In recent years, thousands of military-style rifles and other firearms have been purchased in the United States and trafficked over our southern border, ultimately ending up in the hands of Mexican drug trafficking organizations (DTOs). If the U.S. is to hold true to its promise of being a good neighbor, we know that bold moves must be made to effectively stem this illicit flow of U.S.-sourced firearms into Mexico. Yet the question arises: What steps need to be taken to achieve this?
Two recent studies released by the Violence Policy Center, a Washington-based advocacy organization targeting gun violence issues, offer a comprehensive look at the illegal trafficking of firearms from the U.S. civilian gun market to Mexico. The studies also advocate for curbing the illegal trafficking through a combination of administrative and legal policy measures.
The first report, Iron River: Gun Violence and Illegal Firearms Trafficking on the U.S.-Mexico Border, provides an in-depth look at how the U.S. gun market plays a major role in facilitating the brutal violence in Mexico. The report includes congressional testimony of an ATF official who noted that “Mexican drug trafficking organizations have aggressively turned to the U.S. as a source of firearms. These weapons are used against other DTOs, the Mexican military, Mexican and U.S. law enforcement officials, as well as innocent civilians on both sides of the border. Our comprehensive analysis of firearms trace data over the past three years shows that Texas, Arizona, and California are the three primary source states respectively for U.S.-sourced firearms illegally trafficked into Mexico. Recently, the weapons sought by drug trafficking organizations have become increasingly higher quality and more powerful.”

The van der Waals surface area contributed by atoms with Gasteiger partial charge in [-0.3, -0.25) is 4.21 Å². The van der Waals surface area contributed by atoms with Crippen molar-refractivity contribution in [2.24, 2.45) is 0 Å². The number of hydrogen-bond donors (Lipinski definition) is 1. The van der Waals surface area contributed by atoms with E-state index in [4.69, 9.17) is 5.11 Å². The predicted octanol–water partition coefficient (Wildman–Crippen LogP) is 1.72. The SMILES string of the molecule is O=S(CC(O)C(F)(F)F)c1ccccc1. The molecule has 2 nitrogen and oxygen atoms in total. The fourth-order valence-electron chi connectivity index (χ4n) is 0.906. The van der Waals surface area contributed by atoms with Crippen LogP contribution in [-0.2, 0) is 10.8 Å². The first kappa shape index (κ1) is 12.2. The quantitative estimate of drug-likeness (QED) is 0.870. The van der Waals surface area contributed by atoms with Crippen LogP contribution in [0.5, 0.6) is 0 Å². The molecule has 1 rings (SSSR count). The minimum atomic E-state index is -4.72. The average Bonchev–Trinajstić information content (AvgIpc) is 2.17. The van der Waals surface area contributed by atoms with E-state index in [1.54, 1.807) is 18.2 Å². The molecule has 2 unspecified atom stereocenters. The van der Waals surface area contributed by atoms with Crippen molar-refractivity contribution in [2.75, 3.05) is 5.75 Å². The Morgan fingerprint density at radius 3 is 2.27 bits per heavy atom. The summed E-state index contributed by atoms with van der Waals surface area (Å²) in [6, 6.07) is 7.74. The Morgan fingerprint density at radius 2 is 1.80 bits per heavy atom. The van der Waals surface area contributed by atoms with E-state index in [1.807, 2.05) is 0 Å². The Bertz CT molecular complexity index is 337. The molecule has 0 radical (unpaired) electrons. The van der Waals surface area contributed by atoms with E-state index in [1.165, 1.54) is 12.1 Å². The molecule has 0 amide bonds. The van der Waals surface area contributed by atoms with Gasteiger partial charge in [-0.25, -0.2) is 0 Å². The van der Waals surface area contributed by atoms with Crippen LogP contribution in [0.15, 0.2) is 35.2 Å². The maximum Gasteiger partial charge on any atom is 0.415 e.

Their latest report, Mexico Indicted: Types of Firearms and Methods of Gun Trafficking from the United States to Mexico as Revealed in U.S. Court Documents, looks at indictments and criminal information filed in U.S. district courts in the Southwest, providing evidence that indeed the “military-style semiautomatic assault weapons” available on the U.S. civilian gun market are trafficked to cartels, and with great ease. Most of these guns “are available at gun stores, sporting-goods stores, Wal-Marts, hundreds of gun shows, and tens of thousands of virtually unregulated private dealers across the U.S…with little more than an ID, money, and a limited degree of ambition virtually anyone can use the U.S. civilian gun market to easily outfit their own army.”
The recommendations for the Obama administration and Congress cited in the reports include “resuming enforcement of the existing ban on the importation of semiautomatic assault weapons“, requiring the administration to “work with Congress to repeal the current restrictions on release of ATF crime gun trace data”, and urging Congress to “implement an effective assault weapons ban.” We recommend that you check out this research on illegal trafficking and the recommendations on engaging the administration and Congress on the issue.